China NEV Weekly Episode 6: A bang and a Byton

China NEV Weekly

We continue with a new episode of China NEV Weekly, bringing you the latest New Energy Vehicles from China. This week with a bang, a Byton, and Ford’s new friend.

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That’s going to hurt Elon Musk: Battery-partner Panasonic romantically involved with Toyota

The happy couple meets the press. Picture (c) Bertel Schmitt

Tesla-chief Elon Musk should need a few extra Ambiens tonight after he hears the news from Tokyo. His Gigafactory battery partner Panasonic today announced some sort of engagement with the world’s largest automaker Toyota, with the goal of developing the best batteries for EVs, the type of batteries that definitely are not on the table in the domestic partnership between Tesla and Panasonic. Will it lead to a giga-divorce?

Officially, Toyota and Panasonic today announced a rather innocuous-sounding “agreement to begin studying the feasibility of a joint automotive prismatic battery business,” and Tesla’s propaganda arms undoubtedly will assure the faithful that nothing is to be feared from it, and that, should it unexpectedly lead to something, “Elon will have it first.”

If you went to today’s press conference on the matter, you went home thereafter with a totally different impression.  The presser was called with only four hours of notice, always a sign that something important is afoot. We were invited not to come to Toyota’s usual basement-bunker meeting room, but to the grand ballroom at Tokyo’s swank Conrad. Despite the tight timing, every seat was taken.  So enormous was the occasion, that Toyota even laid on a feature-length YouTube video.

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Some go to production hell. I went to production heaven.

Stampings are checked at Volvo car factory in Luqiao, China. Picture Kalinda Zhang.

The world’s most talked-about car factory sits in California. It is sued for being “a hotbed for racist behavior,” and for targeting pro-union employees in mass firings. Working conditions at the plant are labeled as “grueling.” Submitted to “aggressive production goals,” workers receive “life-changing injuries,” reports say. The quality at this plant is described as so bad that quality checks “routinely revealed defects in more than 90 percent” of the cars , wrote Reuters. The shop floor at the factory is characterized as “messy, it hiccups, modules are repaired on the line, stockpiles of parts lie around in “semi-organized” fashion. The current situation at the factory is “production hell” said its CEO. Now that’s an interesting car plant, especially because the company that owns this both loathsome and lonesome plant, Tesla, is valued close to General Motors, a company with more than 100 plants all over the world.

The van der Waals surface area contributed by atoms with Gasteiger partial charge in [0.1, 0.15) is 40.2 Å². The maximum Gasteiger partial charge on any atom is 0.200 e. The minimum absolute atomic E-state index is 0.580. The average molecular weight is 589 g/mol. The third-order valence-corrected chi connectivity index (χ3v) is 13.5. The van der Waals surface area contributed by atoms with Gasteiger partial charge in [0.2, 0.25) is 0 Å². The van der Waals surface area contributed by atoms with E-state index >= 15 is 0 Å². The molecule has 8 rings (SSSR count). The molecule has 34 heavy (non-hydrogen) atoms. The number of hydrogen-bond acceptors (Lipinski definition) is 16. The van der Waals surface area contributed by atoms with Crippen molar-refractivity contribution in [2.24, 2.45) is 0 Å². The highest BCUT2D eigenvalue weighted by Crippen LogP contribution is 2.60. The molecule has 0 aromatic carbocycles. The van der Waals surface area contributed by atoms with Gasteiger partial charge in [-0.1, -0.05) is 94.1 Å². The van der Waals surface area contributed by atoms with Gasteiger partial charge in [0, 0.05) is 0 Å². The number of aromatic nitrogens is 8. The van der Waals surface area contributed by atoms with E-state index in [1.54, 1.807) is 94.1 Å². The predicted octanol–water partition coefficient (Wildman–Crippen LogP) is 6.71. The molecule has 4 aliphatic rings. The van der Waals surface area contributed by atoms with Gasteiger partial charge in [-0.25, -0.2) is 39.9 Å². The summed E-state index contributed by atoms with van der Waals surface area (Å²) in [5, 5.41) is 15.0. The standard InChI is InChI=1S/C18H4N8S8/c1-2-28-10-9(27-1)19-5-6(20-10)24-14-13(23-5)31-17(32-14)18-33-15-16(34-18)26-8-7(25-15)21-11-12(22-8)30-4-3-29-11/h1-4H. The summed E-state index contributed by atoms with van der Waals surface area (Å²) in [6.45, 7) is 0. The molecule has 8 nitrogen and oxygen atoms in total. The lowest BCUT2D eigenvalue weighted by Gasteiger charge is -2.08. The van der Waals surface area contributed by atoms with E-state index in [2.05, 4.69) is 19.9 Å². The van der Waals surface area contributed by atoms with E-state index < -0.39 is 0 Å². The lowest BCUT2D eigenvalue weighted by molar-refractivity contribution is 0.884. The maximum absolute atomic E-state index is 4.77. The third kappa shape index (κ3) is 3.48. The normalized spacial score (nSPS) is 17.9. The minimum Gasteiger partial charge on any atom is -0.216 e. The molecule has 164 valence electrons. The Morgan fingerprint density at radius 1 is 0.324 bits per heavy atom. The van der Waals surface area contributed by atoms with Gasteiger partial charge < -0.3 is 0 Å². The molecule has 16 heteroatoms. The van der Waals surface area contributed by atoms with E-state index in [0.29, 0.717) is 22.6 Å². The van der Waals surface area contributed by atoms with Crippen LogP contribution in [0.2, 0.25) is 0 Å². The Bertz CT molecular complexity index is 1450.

Normally, a hot-blooded journalist would just love to get into such a scandalous plant, but for some reason, journalists are not invited.

I had to make do with the world’s second-most interesting car plant. I went there to experience the opposite of production hell – that would be what, production heaven?

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China NEV Weekly Episode 5: Bangle and the World Cup

 

Welcome to another episode of China NEV Weekly, with the latest New Energy Vehicles from China. This week with Chris Bangle, the World Cup, and a fake Picasso.

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China NEV Weekly, Episode 4: Pickup Your BingGo

China NEV Weekly

Welcome to Episode 3 of the China NEV Weekly, where we look at the latest New Energy Vehicles from China. This week with pickup trucks, a Hozon, and we are going to play bingo!

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Inspection scandal crimps chances for top spot

Nissan CEO Hiroto Saikawa and CCO Yasuhiro Yamauchi in Yokohama (c) Bertel Schmitt

A quality inspection scandal that taxes the comprehension of anyone outside of Japan throws a monkey wrench into Carlos Ghosn’s aspirations to make the Renault-Nissan-Mitsubishi Alliance the world’s largest automaker. [Continue Reading]

Nissan sells some 14,000 of the new electric LEAF in its first month

Nissan domestic sales chief Asako Hoshino: “Sold 9,600 LEAF in Japan.” (c) Bertel Schmitt

The new 2018 Nissan LEAF went on sale in Japan on October 1st, “and demand was strong to say the least,” rejoices InsideEVs. “Better still, Nissan knows what to do with demand – fill it! What is “simply amazing” is how Nissan shows it in September, then sells the pants off it in October. For October, the LEAF set a new all-time sales record with 3,629 deliveries! Making the LEAF the 19th bestselling car in Japan for the month.”

Wait until InsideEVs hears this:

Including pre-orders, the LEAF actually sold 9,600 units in Japan in October. Together with a little over 4,000 LEAFs sold in Europe, Nissan’s 2nd generation EV found around 14,000 happy buyers globally by end of October, and wait until it comes to the U.S., where it should be available in January.

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No production hell at Jaguar’s I-Pace. “All peaceful,” insider says

Trundling peacefully down the line in Graz, Austria, on pace for a timely launch: The Jaguar I-Pace

Concerned that Elon Musk’s production hell might be contagious, and that it could be spreading to other EV manufacturers, I checked-in with a knowledgeable contact close to Jaguar’s I-Pace program. Jaguar’s I-Pace is an upcoming premium-EV that is already sold out months before its arrival sometime in 2018, and according to its father, Wolfgang Ziebart, the I-Pace is a “Tesla-beater.” Might the I-Pace also be delayed somewhere at the bottom of a stepped exponential S-curve, I asked.

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